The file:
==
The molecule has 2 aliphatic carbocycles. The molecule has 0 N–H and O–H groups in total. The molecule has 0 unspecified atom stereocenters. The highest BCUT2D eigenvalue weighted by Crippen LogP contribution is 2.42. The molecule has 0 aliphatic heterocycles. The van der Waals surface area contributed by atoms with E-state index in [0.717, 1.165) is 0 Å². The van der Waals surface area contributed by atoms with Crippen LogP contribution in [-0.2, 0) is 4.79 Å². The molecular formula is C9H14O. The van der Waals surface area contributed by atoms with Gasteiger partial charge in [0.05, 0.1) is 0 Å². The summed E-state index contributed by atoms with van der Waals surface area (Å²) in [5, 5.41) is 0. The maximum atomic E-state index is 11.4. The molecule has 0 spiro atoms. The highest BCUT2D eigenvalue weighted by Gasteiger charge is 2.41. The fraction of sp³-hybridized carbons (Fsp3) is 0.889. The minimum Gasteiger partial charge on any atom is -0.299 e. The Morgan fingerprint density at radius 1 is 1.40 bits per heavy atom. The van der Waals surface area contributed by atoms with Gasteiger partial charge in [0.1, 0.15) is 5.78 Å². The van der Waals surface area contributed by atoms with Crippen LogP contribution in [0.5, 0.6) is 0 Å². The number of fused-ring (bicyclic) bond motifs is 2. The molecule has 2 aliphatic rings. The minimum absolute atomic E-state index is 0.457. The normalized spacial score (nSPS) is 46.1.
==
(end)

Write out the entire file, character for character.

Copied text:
The molecule has 2 aliphatic carbocycles. The molecule has 0 N–H and O–H groups in total. The molecule has 0 unspecified atom stereocenters. The highest BCUT2D eigenvalue weighted by Crippen LogP contribution is 2.42. The molecule has 0 aliphatic heterocycles. The van der Waals surface area contributed by atoms with E-state index in [0.717, 1.165) is 0 Å². The van der Waals surface area contributed by atoms with Crippen LogP contribution in [-0.2, 0) is 4.79 Å². The molecular formula is C9H14O. The van der Waals surface area contributed by atoms with Gasteiger partial charge in [0.05, 0.1) is 0 Å². The summed E-state index contributed by atoms with van der Waals surface area (Å²) in [5, 5.41) is 0. The maximum atomic E-state index is 11.4. The molecule has 0 spiro atoms. The highest BCUT2D eigenvalue weighted by Gasteiger charge is 2.41. The fraction of sp³-hybridized carbons (Fsp3) is 0.889. The minimum Gasteiger partial charge on any atom is -0.299 e. The Morgan fingerprint density at radius 1 is 1.40 bits per heavy atom. The van der Waals surface area contributed by atoms with Gasteiger partial charge in [0.1, 0.15) is 5.78 Å². The van der Waals surface area contributed by atoms with Crippen LogP contribution in [0.5, 0.6) is 0 Å². The number of fused-ring (bicyclic) bond motifs is 2. The molecule has 2 aliphatic rings. The minimum absolute atomic E-state index is 0.457. The normalized spacial score (nSPS) is 46.1.